8. Anxiety is feeling like every day tasks, such as taking a shower, might result in your harm, even though reality tries to convince you otherwise.

9. Anxiety is the fear of fear.

Again, some of these might not apply to everyone that has anxiety, because anxiety is so different for everyone. I know that there are probably a million different ways to describe anxiety based on what each individual person is anxious about, so this list is just a start. If you are reading this and have anxiety, I hope you find comfort in the fact that someone can relate to what you feel. If you are reading this and don't consider yourself an anxious person, I hope that this gives you a better understanding of what people experience when they say they have an anxiety disorder. Either way, remember that whatever it is you're anxious about, the storm will always pass. Stay strong.

Cover Image Credit: Bustle

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I'm The Person Who Always Says 'Yes' And I'm Tired Of It

I'm sorry for being blunt, but being a people pleaser is a tiring job.

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Being a people pleaser runs in my family. My mom and I talk about this weakness of ours all the time, especially when we are both worn out from saying "yes" too much.

When it comes to academics, I always go above and beyond to ensure I did everything correctly in order to please the professor or teacher. If there's ever an instance where I feel as if I can't meet or complete a task, my anxiety takes over and out comes a handy-dandy panic attack. Typically, this ends with tears rolling down my cheeks, a headache, and someone telling me to worry about myself and to not stress if it's hurting me too much (if they see me panicking, that is).

Me going to check off "handy-dandy panic attack" in my handy-dandy notebook after a long day.

As a high schooler, the game of saying "yes" was easy and somewhat manageable. In college, however, that game has changed, and it has changed drastically. There was something about non-stop work that was added in… not a fan.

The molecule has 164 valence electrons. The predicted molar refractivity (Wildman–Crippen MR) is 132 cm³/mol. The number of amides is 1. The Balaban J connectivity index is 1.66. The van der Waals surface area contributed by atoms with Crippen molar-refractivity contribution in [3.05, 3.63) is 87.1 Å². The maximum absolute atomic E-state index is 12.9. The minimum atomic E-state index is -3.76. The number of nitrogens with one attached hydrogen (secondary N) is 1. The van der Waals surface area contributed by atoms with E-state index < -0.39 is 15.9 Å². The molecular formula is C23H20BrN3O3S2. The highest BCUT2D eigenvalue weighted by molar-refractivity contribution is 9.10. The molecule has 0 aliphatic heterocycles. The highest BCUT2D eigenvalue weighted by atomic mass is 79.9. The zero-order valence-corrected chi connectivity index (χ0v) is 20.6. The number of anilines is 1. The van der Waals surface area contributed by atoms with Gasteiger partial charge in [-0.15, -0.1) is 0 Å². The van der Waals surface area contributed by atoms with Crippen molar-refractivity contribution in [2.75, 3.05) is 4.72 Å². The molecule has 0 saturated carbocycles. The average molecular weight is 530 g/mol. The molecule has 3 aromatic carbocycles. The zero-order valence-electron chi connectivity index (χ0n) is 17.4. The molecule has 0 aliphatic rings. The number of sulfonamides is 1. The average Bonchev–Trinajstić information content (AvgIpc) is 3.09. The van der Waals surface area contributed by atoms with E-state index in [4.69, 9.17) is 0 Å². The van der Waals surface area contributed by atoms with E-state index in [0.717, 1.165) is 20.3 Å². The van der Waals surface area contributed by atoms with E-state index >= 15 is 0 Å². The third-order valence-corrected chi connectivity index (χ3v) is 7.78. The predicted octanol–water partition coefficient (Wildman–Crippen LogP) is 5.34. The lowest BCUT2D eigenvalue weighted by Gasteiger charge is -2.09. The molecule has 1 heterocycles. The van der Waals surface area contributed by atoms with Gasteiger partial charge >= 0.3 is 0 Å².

I don't know why saying "yes" has always been instilled in me, but I cannot think of a time when I was not constantly saying "yes" to others. The moments you will always catch me saying "yes" are moments when it comes to helping someone. Sometimes I interject myself because I feel guilty if I don't offer the help.

Of course, there are instances when I truly mean the offer I give, but then there are other moments when I highly regret asking. There have been plenty of times where I have gotten myself into too many outings at once and my extroverted-introverted self becomes beyond angry with myself.

If I say "no" to someone, there's this sense of guilt that hangs over my head for at least a week and it doesn't go away.

While I enjoy making others happy in (almost) any way possible, I believe it is time for me to start saying "no." This does not mean I will be saying "no" to every single thing someone asks me to do, but rather, I'll take a second to think about how much time and energy will have to go into the whole situation before diving in headfirst.

My new slogan will be "Just say no… sometimes."

Instead of stressing over every detail of an assignment for class, I'll stress over the major details rather than the microscopic ones. Before I interject myself into a situation, I will take a moment and think about whether my help is even necessary or wanted. This will be no easy task, especially for this anxiety-ridden people pleaser, but I am going to do the best I can. The over-achiever in me needs to sit down, take a chill pill, and over-achieve in the category of saying "no."

For those who also say "yes" way too much: breathe. The world will be okay without our help, even if it feels like it won't.